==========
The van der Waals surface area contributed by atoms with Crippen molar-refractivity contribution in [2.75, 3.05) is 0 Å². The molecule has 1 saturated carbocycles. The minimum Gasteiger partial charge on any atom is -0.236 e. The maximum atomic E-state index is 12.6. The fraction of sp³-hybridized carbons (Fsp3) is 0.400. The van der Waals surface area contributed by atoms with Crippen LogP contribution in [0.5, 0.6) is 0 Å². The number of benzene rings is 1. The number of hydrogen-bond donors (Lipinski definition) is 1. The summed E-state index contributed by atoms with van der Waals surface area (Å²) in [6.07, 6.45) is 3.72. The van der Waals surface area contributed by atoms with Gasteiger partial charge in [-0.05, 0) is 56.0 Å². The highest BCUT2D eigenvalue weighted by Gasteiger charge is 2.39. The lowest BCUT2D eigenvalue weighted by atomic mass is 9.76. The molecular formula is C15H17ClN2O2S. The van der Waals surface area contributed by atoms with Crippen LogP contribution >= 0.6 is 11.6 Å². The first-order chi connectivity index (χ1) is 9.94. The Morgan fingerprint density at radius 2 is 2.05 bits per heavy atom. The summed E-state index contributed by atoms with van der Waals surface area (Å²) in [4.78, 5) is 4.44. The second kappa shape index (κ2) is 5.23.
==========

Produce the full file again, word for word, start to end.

The van der Waals surface area contributed by atoms with Crippen molar-refractivity contribution in [2.75, 3.05) is 0 Å². The molecule has 1 saturated carbocycles. The minimum Gasteiger partial charge on any atom is -0.236 e. The maximum atomic E-state index is 12.6. The fraction of sp³-hybridized carbons (Fsp3) is 0.400. The van der Waals surface area contributed by atoms with Crippen LogP contribution in [0.5, 0.6) is 0 Å². The number of benzene rings is 1. The number of hydrogen-bond donors (Lipinski definition) is 1. The summed E-state index contributed by atoms with van der Waals surface area (Å²) in [6.07, 6.45) is 3.72. The van der Waals surface area contributed by atoms with Gasteiger partial charge in [-0.05, 0) is 56.0 Å². The highest BCUT2D eigenvalue weighted by Gasteiger charge is 2.39. The lowest BCUT2D eigenvalue weighted by atomic mass is 9.76. The molecular formula is C15H17ClN2O2S. The van der Waals surface area contributed by atoms with Crippen LogP contribution >= 0.6 is 11.6 Å². The first-order chi connectivity index (χ1) is 9.94. The Morgan fingerprint density at radius 2 is 2.05 bits per heavy atom. The summed E-state index contributed by atoms with van der Waals surface area (Å²) in [4.78, 5) is 4.44. The second kappa shape index (κ2) is 5.23.